Not long thereafter, Spirus and I, along with probably six or eight other guys, were lounging outside the barracks next to Cougars Cavern. After a few beverages, the topic of “where do we go from here?” came up. I was on the cusp of shortness, as were some others, but Spirus evidently still had a ways to go before resuming civilian status. Somewhere in the conversation the six-month extension deal came up. I’d already contemplated that, thinking it might be the best chance I’d ever have to go to, say, South Africa. But after recalibrating the beer goggles and momentarily visualizing a world map, one of us mumbled to the other "Why don't we go to Copenhagen?” So we did.
First order of business was a passport. I’d never had one, but the Saigon embassy took care of that. Once we’d filled out the extension paperwork, we received some sort of voucher for airline tickets. Pan American, which at that time was arguably the world’s premier airline, had a ticket office right there on TSN. I’ve long since forgotten the administrative details, but we ended up booked on Pan Am flight 2, their eastbound around-the-world service, starting from New York and ending up in San Francisco with various stops in between. (Flight 1 went the opposite direction from SFO. Thanks to industry and other politics, Pan Am had no domestic routes across the U.S., thus the NYC-SFO gap.)
Once we made our way to JFK we climbed aboard a Boeing 747 and jetted to London where, according to my passport stamp, we arrived on 17 April 1971. (I wouldn’t fly on another 747 for 33 years, oddly enough on a Vietnam revisit in 2004.) We spent a week playing tourist in London, then it was off to Copenhagen for more touristy stuff. One of the highlights was ramming bumper cars at the famed Tivoli Gardens. The weather was decent enough but we would’ve been wiser to have held off another couple of weeks. From Copenhagen we flew down to Frankfort, where we caught a train and headed south.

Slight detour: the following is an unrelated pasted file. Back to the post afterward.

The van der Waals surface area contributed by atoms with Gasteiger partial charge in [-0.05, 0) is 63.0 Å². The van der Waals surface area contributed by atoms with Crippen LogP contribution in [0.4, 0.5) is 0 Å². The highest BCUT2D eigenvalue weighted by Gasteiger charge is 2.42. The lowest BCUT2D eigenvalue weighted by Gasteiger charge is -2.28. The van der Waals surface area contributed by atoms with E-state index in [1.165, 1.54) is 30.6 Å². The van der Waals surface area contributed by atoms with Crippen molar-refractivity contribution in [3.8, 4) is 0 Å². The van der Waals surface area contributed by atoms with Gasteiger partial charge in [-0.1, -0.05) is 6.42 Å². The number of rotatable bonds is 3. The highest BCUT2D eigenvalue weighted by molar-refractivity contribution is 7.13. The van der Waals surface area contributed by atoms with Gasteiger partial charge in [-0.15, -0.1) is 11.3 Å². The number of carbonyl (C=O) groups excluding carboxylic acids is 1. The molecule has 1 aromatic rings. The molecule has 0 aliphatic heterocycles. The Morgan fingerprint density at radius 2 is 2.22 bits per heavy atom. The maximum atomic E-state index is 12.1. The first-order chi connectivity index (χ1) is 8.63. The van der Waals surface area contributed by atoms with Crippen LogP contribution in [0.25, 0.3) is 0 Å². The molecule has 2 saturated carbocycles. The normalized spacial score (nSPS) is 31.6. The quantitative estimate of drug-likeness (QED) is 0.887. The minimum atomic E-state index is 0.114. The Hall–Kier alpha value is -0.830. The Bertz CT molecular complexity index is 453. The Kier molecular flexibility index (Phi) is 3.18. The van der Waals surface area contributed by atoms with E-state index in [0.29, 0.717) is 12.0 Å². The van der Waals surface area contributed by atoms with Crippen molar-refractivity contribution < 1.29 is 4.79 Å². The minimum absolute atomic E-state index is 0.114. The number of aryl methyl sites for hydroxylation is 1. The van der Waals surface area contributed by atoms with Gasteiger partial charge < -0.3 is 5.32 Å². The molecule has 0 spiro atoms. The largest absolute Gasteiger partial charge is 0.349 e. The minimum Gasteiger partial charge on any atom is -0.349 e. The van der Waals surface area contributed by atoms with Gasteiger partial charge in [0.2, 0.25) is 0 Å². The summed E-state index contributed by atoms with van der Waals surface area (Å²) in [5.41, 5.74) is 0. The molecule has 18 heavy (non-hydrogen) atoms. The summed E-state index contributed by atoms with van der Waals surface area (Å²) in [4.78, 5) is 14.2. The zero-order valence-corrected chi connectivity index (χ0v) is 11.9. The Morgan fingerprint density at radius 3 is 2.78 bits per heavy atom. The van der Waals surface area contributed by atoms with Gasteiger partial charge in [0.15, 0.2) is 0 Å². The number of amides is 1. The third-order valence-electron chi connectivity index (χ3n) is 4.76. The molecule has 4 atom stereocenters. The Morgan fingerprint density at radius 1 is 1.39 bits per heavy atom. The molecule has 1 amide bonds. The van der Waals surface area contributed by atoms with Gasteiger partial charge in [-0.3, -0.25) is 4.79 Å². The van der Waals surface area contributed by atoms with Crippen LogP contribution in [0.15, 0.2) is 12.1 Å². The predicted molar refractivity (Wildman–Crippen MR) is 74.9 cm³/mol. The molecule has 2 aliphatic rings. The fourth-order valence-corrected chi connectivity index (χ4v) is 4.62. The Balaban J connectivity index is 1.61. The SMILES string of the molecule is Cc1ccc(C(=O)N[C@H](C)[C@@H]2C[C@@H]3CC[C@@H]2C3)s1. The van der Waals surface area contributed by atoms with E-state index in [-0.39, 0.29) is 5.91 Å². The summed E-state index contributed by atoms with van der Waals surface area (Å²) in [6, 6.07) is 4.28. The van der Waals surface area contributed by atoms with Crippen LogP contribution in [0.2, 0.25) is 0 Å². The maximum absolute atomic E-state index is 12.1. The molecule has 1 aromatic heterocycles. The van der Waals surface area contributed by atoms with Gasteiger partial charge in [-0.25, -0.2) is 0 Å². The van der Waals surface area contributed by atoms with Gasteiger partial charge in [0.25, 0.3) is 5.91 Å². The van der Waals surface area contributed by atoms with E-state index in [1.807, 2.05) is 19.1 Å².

I knew a couple of guys at the 6910th at Darmstadt, and best I remember we spent a night or two there. We had a few more German beers in Heidelberg, then rolled on down to Zurich. From there we somehow made our way over to Mt. Pilatus. It was strange being in snow after sweltering in SEA for more than a year. By now the thirty-day clock was winding down pretty rapuidly, so we hopped the train back to Frankfort to intercept Pan Am Flight 2. Again details are hazy, but as I recall the route took us to Istanbul, Karachi, Calcutta, Rangoon, and finally Bangkok. If we disembarked at all along the way, it was just long enough to top the tanks and take off again. Before heading back to Saigon we planned to spend what little time and money we had left in Bangkok.
That night, or maybe the next, Spirus and I were walking out the entrance of the hotel when I heard someone say “Joe ?” I turned to see E.G. “Gary” Crawford, Jr., DDS, a guy from my hometown who was doing a stint as a Navy dentist. Gary was a couple of years older, but I knew him fairly well. The three of us chatted for a bit then went on to wherever we were headed. Talk about coincidence; what are the chances of two guys from Franklin, N.C., running into each other in Bangkok? I hadn’t seen Gary since high school—and I haven’t seen him since.